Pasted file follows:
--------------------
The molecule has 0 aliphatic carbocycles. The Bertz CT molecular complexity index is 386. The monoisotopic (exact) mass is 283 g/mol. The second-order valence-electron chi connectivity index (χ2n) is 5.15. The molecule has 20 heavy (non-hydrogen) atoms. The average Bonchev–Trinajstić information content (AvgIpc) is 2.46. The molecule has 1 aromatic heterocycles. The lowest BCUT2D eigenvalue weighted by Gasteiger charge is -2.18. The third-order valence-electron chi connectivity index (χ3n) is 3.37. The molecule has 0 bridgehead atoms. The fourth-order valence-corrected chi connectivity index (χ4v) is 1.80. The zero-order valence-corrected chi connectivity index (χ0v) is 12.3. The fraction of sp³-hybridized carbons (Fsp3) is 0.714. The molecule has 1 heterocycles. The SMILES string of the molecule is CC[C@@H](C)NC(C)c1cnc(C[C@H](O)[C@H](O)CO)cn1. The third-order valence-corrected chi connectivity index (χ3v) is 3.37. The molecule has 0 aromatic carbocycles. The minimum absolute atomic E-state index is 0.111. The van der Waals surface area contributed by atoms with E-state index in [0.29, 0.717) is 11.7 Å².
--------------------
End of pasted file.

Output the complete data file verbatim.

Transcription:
The molecule has 0 aliphatic carbocycles. The Bertz CT molecular complexity index is 386. The monoisotopic (exact) mass is 283 g/mol. The second-order valence-electron chi connectivity index (χ2n) is 5.15. The molecule has 20 heavy (non-hydrogen) atoms. The average Bonchev–Trinajstić information content (AvgIpc) is 2.46. The molecule has 1 aromatic heterocycles. The lowest BCUT2D eigenvalue weighted by Gasteiger charge is -2.18. The third-order valence-electron chi connectivity index (χ3n) is 3.37. The molecule has 0 bridgehead atoms. The fourth-order valence-corrected chi connectivity index (χ4v) is 1.80. The zero-order valence-corrected chi connectivity index (χ0v) is 12.3. The fraction of sp³-hybridized carbons (Fsp3) is 0.714. The molecule has 1 heterocycles. The SMILES string of the molecule is CC[C@@H](C)NC(C)c1cnc(C[C@H](O)[C@H](O)CO)cn1. The third-order valence-corrected chi connectivity index (χ3v) is 3.37. The molecule has 0 aromatic carbocycles. The minimum absolute atomic E-state index is 0.111. The van der Waals surface area contributed by atoms with E-state index in [0.29, 0.717) is 11.7 Å².